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Cleveland Browns CB E.J. Gaines in concussion protocol, out Sunday


BEREA, Ohio — Cleveland Browns cornerback E.J. Gaines was placed in concussion protocol on Thursday and will miss Sunday’s game at Tampa Bay.

Coach Hue Jackson said Gaines reported in the morning and complained about symptoms. He was placed in protocol soon after. Jackson said Gaines was not hurt in practice.

That means the Browns are down two cornerbacks as they prepare to face the NFL’s top-ranked passing offense — the Bucs average 368.4 yards per game and have 16 passing touchdowns compared to one rushing. Gaines was playing because starter Terrance Mitchell broke a bone in his wrist earlier this season.

“It’s tough,” Jackson said. “But again, next man up.”

T.J. Carrie will move from nickel back to starting at corner. Briean Boddy-Calhoun moves from backup safety to the nickel spot.

Tampa Bay quarterback Jameis Winston threw for 395 yards and four touchdowns in a loss to Atlanta on Sunday. He is completing 75.4 percent of his passes and has five touchdowns in two games this season.



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Los Angeles Rams WRs Brandin Cooks, Cooper Kupp expected to clear protocol


THOUSAND OAKS, Calif. — Wide receivers Brandin Cooks and Cooper Kupp are expected to clear the concussion protocol before the Los Angeles Rams play the Denver Broncos on Sunday at Broncos Stadium at Mile High.

“We’re right on track,” Rams coach Sean McVay said after practice Friday, adding that doctors could give a final clearance as soon as Saturday. “Looking positive in that direction.”

Cooks and Kupp progressed through the protocol this week after they were sidelined Sunday in a victory over the Seattle Seahawks.

“Just one of those things that’s part of the game,” said Cooks, who was placed into the protocol after a hit from Seahawks safety Tedric Thompson in the second quarter. “Things happen. It’s unfortunate, but it’s how you respond and it’s been a great week of just preparing and just getting back to football.”

Kupp notified the training staff at halftime that he did not feel all right after he hit his head on the turf inside the two-minute warning.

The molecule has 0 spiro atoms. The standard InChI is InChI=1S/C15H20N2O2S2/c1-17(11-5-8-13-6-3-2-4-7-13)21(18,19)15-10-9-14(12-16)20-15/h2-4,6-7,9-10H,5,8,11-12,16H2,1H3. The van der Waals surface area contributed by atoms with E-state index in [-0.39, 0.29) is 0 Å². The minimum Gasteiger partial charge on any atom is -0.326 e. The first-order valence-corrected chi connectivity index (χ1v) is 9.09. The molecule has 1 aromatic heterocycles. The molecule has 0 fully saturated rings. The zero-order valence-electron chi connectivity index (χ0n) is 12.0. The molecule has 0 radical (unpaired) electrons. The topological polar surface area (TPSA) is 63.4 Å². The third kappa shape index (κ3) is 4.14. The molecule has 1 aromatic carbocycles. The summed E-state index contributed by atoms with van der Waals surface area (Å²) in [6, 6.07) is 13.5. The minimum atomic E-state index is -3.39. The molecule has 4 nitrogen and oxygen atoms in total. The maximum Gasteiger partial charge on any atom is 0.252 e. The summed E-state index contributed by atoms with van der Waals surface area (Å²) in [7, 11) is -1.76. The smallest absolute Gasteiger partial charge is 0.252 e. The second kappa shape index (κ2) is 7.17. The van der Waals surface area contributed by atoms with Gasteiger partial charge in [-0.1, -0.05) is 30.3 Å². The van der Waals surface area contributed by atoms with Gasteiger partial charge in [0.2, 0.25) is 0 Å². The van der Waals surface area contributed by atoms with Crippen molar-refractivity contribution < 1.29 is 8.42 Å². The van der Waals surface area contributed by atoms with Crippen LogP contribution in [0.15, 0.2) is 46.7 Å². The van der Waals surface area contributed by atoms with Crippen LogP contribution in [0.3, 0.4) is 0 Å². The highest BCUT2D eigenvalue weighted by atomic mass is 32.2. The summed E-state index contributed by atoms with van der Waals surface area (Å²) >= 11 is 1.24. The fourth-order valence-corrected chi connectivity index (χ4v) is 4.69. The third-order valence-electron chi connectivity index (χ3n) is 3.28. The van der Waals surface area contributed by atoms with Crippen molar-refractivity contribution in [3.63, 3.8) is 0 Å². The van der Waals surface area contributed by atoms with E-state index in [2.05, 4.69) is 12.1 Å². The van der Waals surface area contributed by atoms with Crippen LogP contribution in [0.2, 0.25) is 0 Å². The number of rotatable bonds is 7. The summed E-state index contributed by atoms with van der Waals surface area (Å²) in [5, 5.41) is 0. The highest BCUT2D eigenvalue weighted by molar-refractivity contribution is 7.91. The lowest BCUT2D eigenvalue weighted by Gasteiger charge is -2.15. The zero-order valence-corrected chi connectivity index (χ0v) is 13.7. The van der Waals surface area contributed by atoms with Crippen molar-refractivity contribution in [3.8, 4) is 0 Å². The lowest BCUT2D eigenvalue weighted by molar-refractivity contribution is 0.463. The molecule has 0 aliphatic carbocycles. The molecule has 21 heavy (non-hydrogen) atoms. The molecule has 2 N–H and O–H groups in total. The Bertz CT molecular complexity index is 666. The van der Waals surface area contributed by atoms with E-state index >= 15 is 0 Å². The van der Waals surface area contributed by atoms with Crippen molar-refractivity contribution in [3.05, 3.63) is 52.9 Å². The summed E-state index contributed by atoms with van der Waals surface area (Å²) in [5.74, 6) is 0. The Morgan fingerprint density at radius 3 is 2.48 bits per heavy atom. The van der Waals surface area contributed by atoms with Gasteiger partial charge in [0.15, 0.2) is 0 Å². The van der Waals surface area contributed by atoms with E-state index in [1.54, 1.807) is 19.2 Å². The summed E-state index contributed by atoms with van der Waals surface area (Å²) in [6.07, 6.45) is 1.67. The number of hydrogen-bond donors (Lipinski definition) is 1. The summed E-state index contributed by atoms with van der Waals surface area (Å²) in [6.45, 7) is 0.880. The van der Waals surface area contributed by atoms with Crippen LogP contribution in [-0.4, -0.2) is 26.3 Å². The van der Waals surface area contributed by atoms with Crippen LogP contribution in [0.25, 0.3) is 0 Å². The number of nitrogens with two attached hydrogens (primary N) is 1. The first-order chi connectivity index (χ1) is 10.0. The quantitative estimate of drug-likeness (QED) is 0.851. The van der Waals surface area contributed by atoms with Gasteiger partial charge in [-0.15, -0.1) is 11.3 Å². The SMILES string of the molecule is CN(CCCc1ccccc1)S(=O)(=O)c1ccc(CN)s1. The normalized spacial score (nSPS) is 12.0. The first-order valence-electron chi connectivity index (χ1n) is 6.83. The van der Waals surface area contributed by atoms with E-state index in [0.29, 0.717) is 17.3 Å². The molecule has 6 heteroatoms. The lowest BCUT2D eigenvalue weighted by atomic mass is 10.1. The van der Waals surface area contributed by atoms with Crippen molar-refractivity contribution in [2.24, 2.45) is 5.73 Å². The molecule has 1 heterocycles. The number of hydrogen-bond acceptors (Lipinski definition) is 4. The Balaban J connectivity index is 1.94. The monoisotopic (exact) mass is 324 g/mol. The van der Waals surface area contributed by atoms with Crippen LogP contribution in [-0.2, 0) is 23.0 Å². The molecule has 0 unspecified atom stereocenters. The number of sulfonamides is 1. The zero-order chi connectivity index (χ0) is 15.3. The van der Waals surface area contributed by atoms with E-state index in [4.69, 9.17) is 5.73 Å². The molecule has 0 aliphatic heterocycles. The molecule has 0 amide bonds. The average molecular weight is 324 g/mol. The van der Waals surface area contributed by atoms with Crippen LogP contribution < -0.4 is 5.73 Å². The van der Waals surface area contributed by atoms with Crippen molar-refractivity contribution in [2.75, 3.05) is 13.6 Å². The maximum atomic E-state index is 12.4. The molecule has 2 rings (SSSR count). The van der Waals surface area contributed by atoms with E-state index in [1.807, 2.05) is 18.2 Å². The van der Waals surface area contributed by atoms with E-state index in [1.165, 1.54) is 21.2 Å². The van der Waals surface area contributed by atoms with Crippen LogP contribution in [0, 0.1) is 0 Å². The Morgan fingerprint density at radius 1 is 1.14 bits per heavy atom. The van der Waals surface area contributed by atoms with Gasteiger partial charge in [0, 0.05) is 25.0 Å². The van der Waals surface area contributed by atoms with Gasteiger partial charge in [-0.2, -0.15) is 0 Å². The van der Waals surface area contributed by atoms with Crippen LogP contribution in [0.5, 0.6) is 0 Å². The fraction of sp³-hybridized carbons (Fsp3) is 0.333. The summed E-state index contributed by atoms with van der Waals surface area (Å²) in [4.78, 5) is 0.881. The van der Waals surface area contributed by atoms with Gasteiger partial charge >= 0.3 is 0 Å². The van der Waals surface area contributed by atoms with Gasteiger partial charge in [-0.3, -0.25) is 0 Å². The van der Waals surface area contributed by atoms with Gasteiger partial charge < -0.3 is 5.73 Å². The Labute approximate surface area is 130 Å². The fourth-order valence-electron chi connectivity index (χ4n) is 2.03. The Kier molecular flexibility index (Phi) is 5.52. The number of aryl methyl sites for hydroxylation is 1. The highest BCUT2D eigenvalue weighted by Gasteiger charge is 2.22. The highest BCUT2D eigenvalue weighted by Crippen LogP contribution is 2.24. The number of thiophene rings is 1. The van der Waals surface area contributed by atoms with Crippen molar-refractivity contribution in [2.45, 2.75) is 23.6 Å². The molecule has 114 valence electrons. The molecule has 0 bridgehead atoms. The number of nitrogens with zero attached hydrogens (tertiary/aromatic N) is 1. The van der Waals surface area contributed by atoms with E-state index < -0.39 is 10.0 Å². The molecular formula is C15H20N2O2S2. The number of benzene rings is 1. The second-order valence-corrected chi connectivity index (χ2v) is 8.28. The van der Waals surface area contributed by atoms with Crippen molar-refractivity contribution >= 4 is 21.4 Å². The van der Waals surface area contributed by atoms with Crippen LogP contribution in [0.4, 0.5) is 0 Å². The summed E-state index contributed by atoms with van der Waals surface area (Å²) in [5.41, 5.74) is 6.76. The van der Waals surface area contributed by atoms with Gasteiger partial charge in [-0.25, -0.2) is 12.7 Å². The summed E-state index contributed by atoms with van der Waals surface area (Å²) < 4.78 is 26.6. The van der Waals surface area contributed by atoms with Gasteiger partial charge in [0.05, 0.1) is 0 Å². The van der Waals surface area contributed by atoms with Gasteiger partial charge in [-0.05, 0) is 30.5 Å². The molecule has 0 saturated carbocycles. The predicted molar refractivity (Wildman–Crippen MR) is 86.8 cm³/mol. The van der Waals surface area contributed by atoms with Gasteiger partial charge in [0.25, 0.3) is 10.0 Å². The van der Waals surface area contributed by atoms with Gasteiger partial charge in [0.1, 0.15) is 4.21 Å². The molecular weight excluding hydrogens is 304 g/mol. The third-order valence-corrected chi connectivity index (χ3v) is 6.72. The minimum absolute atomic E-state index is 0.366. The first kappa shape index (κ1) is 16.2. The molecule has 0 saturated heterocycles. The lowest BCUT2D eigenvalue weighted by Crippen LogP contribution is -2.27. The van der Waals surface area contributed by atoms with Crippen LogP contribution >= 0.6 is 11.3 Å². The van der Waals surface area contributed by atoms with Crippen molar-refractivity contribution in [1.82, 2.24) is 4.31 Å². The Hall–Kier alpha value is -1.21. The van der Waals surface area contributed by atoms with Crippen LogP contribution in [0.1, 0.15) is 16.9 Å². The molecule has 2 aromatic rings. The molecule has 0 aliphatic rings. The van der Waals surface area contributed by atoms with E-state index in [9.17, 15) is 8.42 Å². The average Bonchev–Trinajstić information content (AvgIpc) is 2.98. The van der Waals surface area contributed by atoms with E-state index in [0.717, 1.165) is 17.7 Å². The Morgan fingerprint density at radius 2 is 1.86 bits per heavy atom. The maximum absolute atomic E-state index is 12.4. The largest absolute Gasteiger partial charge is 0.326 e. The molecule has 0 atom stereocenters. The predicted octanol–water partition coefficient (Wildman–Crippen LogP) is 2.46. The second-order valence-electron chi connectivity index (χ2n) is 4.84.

“Been able to go through this week and move through the protocol here and just being smart about making sure that I’m 100 percent,” Kupp said. “I wouldn’t be out there if I wasn’t for sure I was 100 percent, so it’s been a different week, for sure, just having to go through this protocol and not being able to practice. But it’s part of it, I understand it.”

Cooks and Kupp have played major roles in the Rams’ top-ranked offense, which is averaging 468.4 yards and 34.6 points per game and has propelled the team to a 5-0 start.

Cooks has caught 26 passes for 452 yards and a touchdown, and Kupp has 30 receptions for 438 yards and five touchdowns.



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Los Angeles Rams WRs Brandin Cooks, Cooper Kupp clear protocol


THOUSAND OAKS, Calif. — Wide receivers Brandin Cooks and Cooper Kupp have cleared the concussion protocol ahead of the Los Angeles Rams‘ game against the Broncos in Denver on Sunday.

Cooks and Kupp progressed through the protocol this week after they were sidelined during a victory over the Seattle Seahawks.

“Just one of those things that’s part of the game,” said Cooks, who was placed into the protocol after a hit from Seahawks safety Tedric Thompson in the second quarter. “Things happen. It’s unfortunate, but it’s how you respond and it’s been a great week of just preparing and just getting back to football.”

Kupp notified the training staff at halftime that he did not feel all right after he hit his head on the turf inside the two-minute warning.

“Been able to go through this week and move through the protocol here, and [I’m] just being smart about making sure that I’m 100 percent,” Kupp said. “I wouldn’t be out there if I wasn’t for sure I was 100 percent. So it’s been a different week, for sure, just having to go through this protocol and not being able to practice. But it’s part of it. I understand it.”

Cooks and Kupp have played major roles for the Rams’ top-ranked offense, which is averaging 468.4 yards and 34.6 points per game and has propelled the team to a 5-0 start.

Cooks has caught 26 passes for 452 yards and a touchdown, and Kupp has 30 receptions for 438 yards and five touchdowns.



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Behind-the-scenes look at the NFL game-day concussion protocol


In recent years, the term “concussion protocol” has become such a part of the NFL lexicon that everyone refers to it — from players to coaches to those of us who cover the league to all the fans who watch. But how many of us could actually describe the different elements of the protocol? Or identify the roughly 30 medical personnel present at every game?



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Tampa Bay Buccaneers WR DeSean Jackson expected to be cleared from concussion protocol


Tampa Bay Buccaneers wide receiver DeSean Jackson is expected to clear concussion protocol and play against the Philadelphia Eagles on Sunday, a source told ESPN.

Jackson caught five passes for 146 yards and two touchdowns in last week’s 48-40 win over the New Orleans Saints but left the game with a concussion. He participated in practice late in the week and is listed as questionable.

Jackson spent his first six NFL seasons with the Eagles, scoring 32 touchdowns from 2008-13.

He has five career 1,000-yard receiving seasons, but he struggled in his first season in Tampa with 50 catches for 668 yards and three touchdowns.

The Bucs need Jackson’s vertical threat against the reigning Super Bowl champions while Ryan Fitzpatrick replaces the suspended Jameis Winston at quarterback.



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Ben Roethlisberger of Pittsburgh Steelers in concussion protocol after sustaining hit in practice